Pandemic is a game of knife’s edge action, wherein the fate of the world hangs in the balance with every action spent.
Arkham Horror is viewed by many as a five-hour road to an inevitable extra-dimensional apocalypse.
Don’t get me wrong, I adore difficult cooperative games. I always say the best cooperative games are the ones that I lose at least the first time I play—if not the second and third as well—because it means they’re a worthy challenge for myself and my fellow players. It means we’ll appreciate our victories that much more.
But where does that leave us when we’re feeling like we just need a win? When we just need to accomplish something, sit back, and admire what we’ve done. When we’re ready to play a game that doesn’t barrage us with the constant threat of crushing defeat…
Productivity instead of Perfection
Here we find some must-have features for games in this theoretical low-stakes genre:
- It’s a board game. We follow a set of rules and mechanics, using the components included with the game.
- It’s compelling. We establish goals, and we see them to completion.
- It’s rewarding. We let those accomplishments sink in and provide value.
In any tabletop game, we have goals. Sometimes we accomplish those goals, and sometimes our opponent, or the game itself, thwarts them. And sometimes when we accomplish them, we lose anyway, because someone else accomplished something even better.
When you put it that way, it sounds hugely disappointing, right?
What if upgrading the construction material of your home in Agricola was simply a great achievement, instead of a choice that we might later discover would lead to our defeat?
Trade “compete and win” for “achieve and grow,” and you might have a new type of tabletop experience.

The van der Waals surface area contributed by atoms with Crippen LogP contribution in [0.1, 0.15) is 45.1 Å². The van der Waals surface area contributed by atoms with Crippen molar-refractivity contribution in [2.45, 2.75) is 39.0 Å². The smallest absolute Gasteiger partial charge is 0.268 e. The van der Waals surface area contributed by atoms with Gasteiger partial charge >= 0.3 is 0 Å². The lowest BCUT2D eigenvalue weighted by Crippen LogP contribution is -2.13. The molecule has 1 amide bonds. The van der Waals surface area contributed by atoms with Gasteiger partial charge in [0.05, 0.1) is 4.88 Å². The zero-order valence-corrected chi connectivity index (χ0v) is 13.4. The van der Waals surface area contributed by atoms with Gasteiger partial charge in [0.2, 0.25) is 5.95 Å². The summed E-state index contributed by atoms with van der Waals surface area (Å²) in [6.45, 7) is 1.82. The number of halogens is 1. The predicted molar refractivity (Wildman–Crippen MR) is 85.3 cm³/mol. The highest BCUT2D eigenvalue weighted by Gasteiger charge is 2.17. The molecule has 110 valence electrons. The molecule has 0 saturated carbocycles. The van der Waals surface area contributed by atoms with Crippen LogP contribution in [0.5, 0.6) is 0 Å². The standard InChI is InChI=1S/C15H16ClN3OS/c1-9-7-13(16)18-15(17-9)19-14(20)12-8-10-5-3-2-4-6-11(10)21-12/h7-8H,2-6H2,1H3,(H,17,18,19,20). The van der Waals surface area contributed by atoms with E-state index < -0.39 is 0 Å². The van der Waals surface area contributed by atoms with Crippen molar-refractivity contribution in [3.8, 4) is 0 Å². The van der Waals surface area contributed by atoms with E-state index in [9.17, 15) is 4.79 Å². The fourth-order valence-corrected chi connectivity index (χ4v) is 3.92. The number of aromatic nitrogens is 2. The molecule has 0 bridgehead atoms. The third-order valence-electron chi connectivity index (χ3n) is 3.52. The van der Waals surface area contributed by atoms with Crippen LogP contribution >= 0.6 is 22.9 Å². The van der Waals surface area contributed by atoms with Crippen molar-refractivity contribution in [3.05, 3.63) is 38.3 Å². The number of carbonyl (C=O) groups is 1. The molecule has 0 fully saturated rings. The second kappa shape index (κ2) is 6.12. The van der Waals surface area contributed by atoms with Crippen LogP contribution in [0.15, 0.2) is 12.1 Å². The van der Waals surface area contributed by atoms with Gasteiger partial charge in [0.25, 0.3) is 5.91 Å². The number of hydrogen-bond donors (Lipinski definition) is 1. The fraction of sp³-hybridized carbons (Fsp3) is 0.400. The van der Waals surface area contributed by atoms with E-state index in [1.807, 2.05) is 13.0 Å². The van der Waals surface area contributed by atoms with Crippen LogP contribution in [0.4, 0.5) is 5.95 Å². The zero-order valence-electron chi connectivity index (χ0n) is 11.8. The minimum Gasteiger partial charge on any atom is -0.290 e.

I’m not making the argument that low-stakes gaming is superior to games with a winner—only that I think they’ll find a place in the world of board games. In fact, we can already point to hugely successful low-stakes titles on two neighboring planets: Tabletop Roleplaying and Video Games.
Low-Stakes Gaming Isn’t a New Concept
We’ve been seeing low-stakes features in Roleplaying Games for years. Appreciated as a gaming style built around collaborative storytelling, RPGs are perfectly suited to create gameplay that’s about a collective group experience—about accomplishing goals instead of endings and wins.
We’ve seen games where the players’ main objective is to travel across a fantastic countryside and simply see what there is to see; or where we tell the tale of a great hero from the perspectives of the commonfolk who came across her in their travels; even where we collectively imagine the rise of a great empire and its eventual Downfall.
And I would be remiss if I didn’t mention the years-long presence of low-stakes gaming in video games.
We’ve seen games like Stardew Valley take the industry by storm simply by giving your 16bit salesman-turned-farmer a small cabin and a plot of dirt, and saying, “Do as you wish.” You farm what you want, wander where you want, and befriend whomever you want, telling your own story along the way.
We humans are drawn to the dopamine reward that accompanies a job well done. And I’m excited to see what sort of things I might be able to achieve from my dining room table in the years to come.
~ What do you think? Is low-stakes gaming in our future? Where are we already seeing it? What low-stakes game would you want to see become a reality?